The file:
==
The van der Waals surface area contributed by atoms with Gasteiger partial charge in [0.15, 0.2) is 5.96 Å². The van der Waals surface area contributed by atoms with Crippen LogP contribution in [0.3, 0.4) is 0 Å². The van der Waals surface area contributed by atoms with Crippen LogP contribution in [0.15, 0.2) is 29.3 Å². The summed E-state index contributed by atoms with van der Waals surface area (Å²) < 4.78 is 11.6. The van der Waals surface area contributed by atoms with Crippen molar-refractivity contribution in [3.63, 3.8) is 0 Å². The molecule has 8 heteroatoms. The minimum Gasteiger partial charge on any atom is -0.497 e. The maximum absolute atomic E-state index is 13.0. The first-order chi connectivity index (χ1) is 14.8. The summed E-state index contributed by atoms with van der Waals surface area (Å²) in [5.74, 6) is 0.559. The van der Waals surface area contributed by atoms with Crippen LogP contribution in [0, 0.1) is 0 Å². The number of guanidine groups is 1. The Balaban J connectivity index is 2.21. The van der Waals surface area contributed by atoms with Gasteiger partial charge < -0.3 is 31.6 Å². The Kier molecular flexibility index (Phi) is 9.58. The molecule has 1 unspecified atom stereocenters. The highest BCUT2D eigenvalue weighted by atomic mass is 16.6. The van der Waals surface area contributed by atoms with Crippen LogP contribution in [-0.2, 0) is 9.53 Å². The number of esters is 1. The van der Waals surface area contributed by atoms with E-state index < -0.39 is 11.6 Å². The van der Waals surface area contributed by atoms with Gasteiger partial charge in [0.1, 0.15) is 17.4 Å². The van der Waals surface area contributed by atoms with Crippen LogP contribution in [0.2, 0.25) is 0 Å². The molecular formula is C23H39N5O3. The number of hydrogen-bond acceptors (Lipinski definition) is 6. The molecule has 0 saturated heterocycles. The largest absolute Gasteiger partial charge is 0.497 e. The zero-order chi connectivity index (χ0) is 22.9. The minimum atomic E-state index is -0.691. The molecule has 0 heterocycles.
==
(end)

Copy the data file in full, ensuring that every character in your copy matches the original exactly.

The van der Waals surface area contributed by atoms with Gasteiger partial charge in [0.15, 0.2) is 5.96 Å². The van der Waals surface area contributed by atoms with Crippen LogP contribution in [0.3, 0.4) is 0 Å². The van der Waals surface area contributed by atoms with Crippen LogP contribution in [0.15, 0.2) is 29.3 Å². The summed E-state index contributed by atoms with van der Waals surface area (Å²) < 4.78 is 11.6. The van der Waals surface area contributed by atoms with Crippen molar-refractivity contribution in [3.63, 3.8) is 0 Å². The molecule has 8 heteroatoms. The minimum Gasteiger partial charge on any atom is -0.497 e. The maximum absolute atomic E-state index is 13.0. The first-order chi connectivity index (χ1) is 14.8. The summed E-state index contributed by atoms with van der Waals surface area (Å²) in [5.74, 6) is 0.559. The van der Waals surface area contributed by atoms with Crippen LogP contribution in [0, 0.1) is 0 Å². The number of guanidine groups is 1. The Balaban J connectivity index is 2.21. The van der Waals surface area contributed by atoms with Gasteiger partial charge < -0.3 is 31.6 Å². The Kier molecular flexibility index (Phi) is 9.58. The molecule has 1 unspecified atom stereocenters. The highest BCUT2D eigenvalue weighted by atomic mass is 16.6. The van der Waals surface area contributed by atoms with Crippen LogP contribution in [-0.2, 0) is 9.53 Å². The number of esters is 1. The van der Waals surface area contributed by atoms with E-state index < -0.39 is 11.6 Å². The van der Waals surface area contributed by atoms with Gasteiger partial charge in [0.1, 0.15) is 17.4 Å². The van der Waals surface area contributed by atoms with Crippen LogP contribution in [0.2, 0.25) is 0 Å². The molecular formula is C23H39N5O3. The number of hydrogen-bond acceptors (Lipinski definition) is 6. The molecule has 0 saturated heterocycles. The largest absolute Gasteiger partial charge is 0.497 e. The zero-order chi connectivity index (χ0) is 22.9. The minimum atomic E-state index is -0.691. The molecule has 0 heterocycles.